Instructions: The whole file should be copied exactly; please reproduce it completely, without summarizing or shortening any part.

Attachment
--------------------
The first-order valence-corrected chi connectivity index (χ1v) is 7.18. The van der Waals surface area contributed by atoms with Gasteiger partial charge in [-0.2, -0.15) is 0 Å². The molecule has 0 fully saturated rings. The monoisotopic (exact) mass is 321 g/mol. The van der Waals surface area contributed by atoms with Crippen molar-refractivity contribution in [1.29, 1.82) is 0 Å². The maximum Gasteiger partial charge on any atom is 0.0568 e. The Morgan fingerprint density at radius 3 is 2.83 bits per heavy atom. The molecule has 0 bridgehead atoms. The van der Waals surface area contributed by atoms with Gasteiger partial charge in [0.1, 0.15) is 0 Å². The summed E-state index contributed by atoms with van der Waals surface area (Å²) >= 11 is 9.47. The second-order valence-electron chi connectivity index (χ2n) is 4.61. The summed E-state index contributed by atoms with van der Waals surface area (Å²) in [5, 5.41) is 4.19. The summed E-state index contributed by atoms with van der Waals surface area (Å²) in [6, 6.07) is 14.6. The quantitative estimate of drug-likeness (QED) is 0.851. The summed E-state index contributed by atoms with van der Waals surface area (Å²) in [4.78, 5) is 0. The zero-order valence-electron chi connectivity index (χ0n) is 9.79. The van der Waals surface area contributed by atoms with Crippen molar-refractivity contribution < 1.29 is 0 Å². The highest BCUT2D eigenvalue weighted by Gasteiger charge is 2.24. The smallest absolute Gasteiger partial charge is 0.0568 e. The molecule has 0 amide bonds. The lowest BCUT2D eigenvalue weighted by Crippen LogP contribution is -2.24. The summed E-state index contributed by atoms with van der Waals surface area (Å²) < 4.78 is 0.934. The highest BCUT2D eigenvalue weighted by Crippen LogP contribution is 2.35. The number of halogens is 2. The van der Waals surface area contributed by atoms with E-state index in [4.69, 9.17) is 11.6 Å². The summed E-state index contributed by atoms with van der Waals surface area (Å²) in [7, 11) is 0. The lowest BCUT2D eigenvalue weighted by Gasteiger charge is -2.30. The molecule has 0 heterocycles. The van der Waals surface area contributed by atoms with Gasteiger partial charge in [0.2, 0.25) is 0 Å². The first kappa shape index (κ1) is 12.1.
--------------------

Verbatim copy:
The first-order valence-corrected chi connectivity index (χ1v) is 7.18. The van der Waals surface area contributed by atoms with Gasteiger partial charge in [-0.2, -0.15) is 0 Å². The molecule has 0 fully saturated rings. The monoisotopic (exact) mass is 321 g/mol. The van der Waals surface area contributed by atoms with Crippen molar-refractivity contribution in [1.29, 1.82) is 0 Å². The maximum Gasteiger partial charge on any atom is 0.0568 e. The Morgan fingerprint density at radius 3 is 2.83 bits per heavy atom. The molecule has 0 bridgehead atoms. The van der Waals surface area contributed by atoms with Gasteiger partial charge in [0.1, 0.15) is 0 Å². The summed E-state index contributed by atoms with van der Waals surface area (Å²) >= 11 is 9.47. The second-order valence-electron chi connectivity index (χ2n) is 4.61. The summed E-state index contributed by atoms with van der Waals surface area (Å²) in [5, 5.41) is 4.19. The summed E-state index contributed by atoms with van der Waals surface area (Å²) in [6, 6.07) is 14.6. The quantitative estimate of drug-likeness (QED) is 0.851. The summed E-state index contributed by atoms with van der Waals surface area (Å²) in [4.78, 5) is 0. The zero-order valence-electron chi connectivity index (χ0n) is 9.79. The van der Waals surface area contributed by atoms with Crippen molar-refractivity contribution < 1.29 is 0 Å². The highest BCUT2D eigenvalue weighted by Gasteiger charge is 2.24. The smallest absolute Gasteiger partial charge is 0.0568 e. The molecule has 0 amide bonds. The lowest BCUT2D eigenvalue weighted by Crippen LogP contribution is -2.24. The summed E-state index contributed by atoms with van der Waals surface area (Å²) < 4.78 is 0.934. The highest BCUT2D eigenvalue weighted by Crippen LogP contribution is 2.35. The number of halogens is 2. The van der Waals surface area contributed by atoms with E-state index in [4.69, 9.17) is 11.6 Å². The summed E-state index contributed by atoms with van der Waals surface area (Å²) in [7, 11) is 0. The lowest BCUT2D eigenvalue weighted by Gasteiger charge is -2.30. The molecule has 0 heterocycles. The van der Waals surface area contributed by atoms with Gasteiger partial charge in [0.2, 0.25) is 0 Å². The first kappa shape index (κ1) is 12.1.